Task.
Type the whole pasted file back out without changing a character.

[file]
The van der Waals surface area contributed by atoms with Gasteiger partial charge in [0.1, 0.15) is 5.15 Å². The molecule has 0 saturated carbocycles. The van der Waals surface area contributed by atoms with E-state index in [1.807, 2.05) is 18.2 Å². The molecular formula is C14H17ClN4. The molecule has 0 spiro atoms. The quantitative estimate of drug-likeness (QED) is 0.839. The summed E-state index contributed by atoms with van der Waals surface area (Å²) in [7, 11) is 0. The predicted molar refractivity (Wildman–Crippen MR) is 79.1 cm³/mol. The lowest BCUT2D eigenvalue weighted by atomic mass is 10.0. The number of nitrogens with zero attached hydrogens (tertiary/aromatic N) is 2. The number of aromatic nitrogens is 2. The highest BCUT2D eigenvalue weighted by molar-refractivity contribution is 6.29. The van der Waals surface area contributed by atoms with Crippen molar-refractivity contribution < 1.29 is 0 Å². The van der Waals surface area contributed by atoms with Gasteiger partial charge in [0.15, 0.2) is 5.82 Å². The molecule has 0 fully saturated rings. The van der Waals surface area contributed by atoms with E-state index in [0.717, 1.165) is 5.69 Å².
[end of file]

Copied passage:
The van der Waals surface area contributed by atoms with Gasteiger partial charge in [0.1, 0.15) is 5.15 Å². The molecule has 0 saturated carbocycles. The van der Waals surface area contributed by atoms with E-state index in [1.807, 2.05) is 18.2 Å². The molecular formula is C14H17ClN4. The molecule has 0 spiro atoms. The quantitative estimate of drug-likeness (QED) is 0.839. The summed E-state index contributed by atoms with van der Waals surface area (Å²) in [7, 11) is 0. The predicted molar refractivity (Wildman–Crippen MR) is 79.1 cm³/mol. The lowest BCUT2D eigenvalue weighted by atomic mass is 10.0. The number of nitrogens with zero attached hydrogens (tertiary/aromatic N) is 2. The number of aromatic nitrogens is 2. The highest BCUT2D eigenvalue weighted by molar-refractivity contribution is 6.29. The van der Waals surface area contributed by atoms with Crippen molar-refractivity contribution < 1.29 is 0 Å². The van der Waals surface area contributed by atoms with Gasteiger partial charge in [0.15, 0.2) is 5.82 Å². The molecule has 0 fully saturated rings. The van der Waals surface area contributed by atoms with E-state index in [0.717, 1.165) is 5.69 Å².